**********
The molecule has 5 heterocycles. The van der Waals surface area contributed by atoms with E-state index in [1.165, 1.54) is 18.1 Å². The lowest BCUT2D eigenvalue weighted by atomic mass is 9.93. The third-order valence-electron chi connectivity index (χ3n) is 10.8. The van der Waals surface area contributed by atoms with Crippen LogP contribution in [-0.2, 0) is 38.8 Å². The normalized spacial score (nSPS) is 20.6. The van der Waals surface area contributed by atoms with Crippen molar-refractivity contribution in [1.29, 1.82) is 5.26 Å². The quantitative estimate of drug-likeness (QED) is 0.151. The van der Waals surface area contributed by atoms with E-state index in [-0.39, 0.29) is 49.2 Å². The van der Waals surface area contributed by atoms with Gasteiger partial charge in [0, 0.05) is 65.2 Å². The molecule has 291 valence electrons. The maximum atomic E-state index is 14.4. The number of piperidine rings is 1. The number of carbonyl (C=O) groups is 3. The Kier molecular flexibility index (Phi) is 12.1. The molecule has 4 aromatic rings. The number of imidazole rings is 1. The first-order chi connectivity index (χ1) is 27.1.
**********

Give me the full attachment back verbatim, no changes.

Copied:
The molecule has 5 heterocycles. The van der Waals surface area contributed by atoms with E-state index in [1.165, 1.54) is 18.1 Å². The lowest BCUT2D eigenvalue weighted by atomic mass is 9.93. The third-order valence-electron chi connectivity index (χ3n) is 10.8. The van der Waals surface area contributed by atoms with Crippen LogP contribution in [-0.2, 0) is 38.8 Å². The normalized spacial score (nSPS) is 20.6. The van der Waals surface area contributed by atoms with Crippen molar-refractivity contribution in [1.29, 1.82) is 5.26 Å². The quantitative estimate of drug-likeness (QED) is 0.151. The van der Waals surface area contributed by atoms with E-state index in [-0.39, 0.29) is 49.2 Å². The van der Waals surface area contributed by atoms with Gasteiger partial charge in [0, 0.05) is 65.2 Å². The molecule has 291 valence electrons. The maximum atomic E-state index is 14.4. The number of piperidine rings is 1. The number of carbonyl (C=O) groups is 3. The Kier molecular flexibility index (Phi) is 12.1. The molecule has 4 aromatic rings. The number of imidazole rings is 1. The first-order chi connectivity index (χ1) is 27.1.